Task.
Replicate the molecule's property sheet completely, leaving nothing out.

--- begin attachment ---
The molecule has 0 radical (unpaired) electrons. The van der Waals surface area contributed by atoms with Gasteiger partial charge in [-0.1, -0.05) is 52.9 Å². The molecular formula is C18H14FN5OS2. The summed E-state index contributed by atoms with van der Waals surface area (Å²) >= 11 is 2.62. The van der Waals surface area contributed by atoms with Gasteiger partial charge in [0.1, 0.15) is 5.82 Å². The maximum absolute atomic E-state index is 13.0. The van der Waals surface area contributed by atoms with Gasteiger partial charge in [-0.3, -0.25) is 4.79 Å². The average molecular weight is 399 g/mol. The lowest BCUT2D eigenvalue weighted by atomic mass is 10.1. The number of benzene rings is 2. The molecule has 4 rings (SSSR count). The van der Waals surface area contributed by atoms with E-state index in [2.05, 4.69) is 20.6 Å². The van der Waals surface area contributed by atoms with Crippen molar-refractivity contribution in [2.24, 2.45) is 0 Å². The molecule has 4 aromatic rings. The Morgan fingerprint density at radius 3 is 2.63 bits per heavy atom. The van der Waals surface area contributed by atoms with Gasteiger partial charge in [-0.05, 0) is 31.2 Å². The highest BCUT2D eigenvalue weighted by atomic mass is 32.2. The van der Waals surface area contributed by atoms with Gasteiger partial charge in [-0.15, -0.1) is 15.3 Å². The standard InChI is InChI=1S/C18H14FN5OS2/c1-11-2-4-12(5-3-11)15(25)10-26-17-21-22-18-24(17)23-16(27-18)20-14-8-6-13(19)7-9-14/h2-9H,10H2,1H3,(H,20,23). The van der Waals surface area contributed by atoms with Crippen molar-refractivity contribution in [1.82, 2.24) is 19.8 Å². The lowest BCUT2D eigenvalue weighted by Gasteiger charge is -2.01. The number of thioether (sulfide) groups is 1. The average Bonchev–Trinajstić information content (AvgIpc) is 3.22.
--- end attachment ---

The molecule has 0 radical (unpaired) electrons. The van der Waals surface area contributed by atoms with Gasteiger partial charge in [-0.1, -0.05) is 52.9 Å². The molecular formula is C18H14FN5OS2. The summed E-state index contributed by atoms with van der Waals surface area (Å²) >= 11 is 2.62. The van der Waals surface area contributed by atoms with Gasteiger partial charge in [0.1, 0.15) is 5.82 Å². The maximum absolute atomic E-state index is 13.0. The van der Waals surface area contributed by atoms with Gasteiger partial charge in [-0.3, -0.25) is 4.79 Å². The average molecular weight is 399 g/mol. The lowest BCUT2D eigenvalue weighted by atomic mass is 10.1. The number of benzene rings is 2. The molecule has 4 rings (SSSR count). The van der Waals surface area contributed by atoms with E-state index in [2.05, 4.69) is 20.6 Å². The van der Waals surface area contributed by atoms with Crippen molar-refractivity contribution in [2.24, 2.45) is 0 Å². The molecule has 4 aromatic rings. The Morgan fingerprint density at radius 3 is 2.63 bits per heavy atom. The van der Waals surface area contributed by atoms with Gasteiger partial charge in [-0.05, 0) is 31.2 Å². The highest BCUT2D eigenvalue weighted by atomic mass is 32.2. The van der Waals surface area contributed by atoms with Gasteiger partial charge in [-0.15, -0.1) is 15.3 Å². The standard InChI is InChI=1S/C18H14FN5OS2/c1-11-2-4-12(5-3-11)15(25)10-26-17-21-22-18-24(17)23-16(27-18)20-14-8-6-13(19)7-9-14/h2-9H,10H2,1H3,(H,20,23). The van der Waals surface area contributed by atoms with Crippen molar-refractivity contribution in [1.82, 2.24) is 19.8 Å². The lowest BCUT2D eigenvalue weighted by Gasteiger charge is -2.01. The number of thioether (sulfide) groups is 1. The average Bonchev–Trinajstić information content (AvgIpc) is 3.22.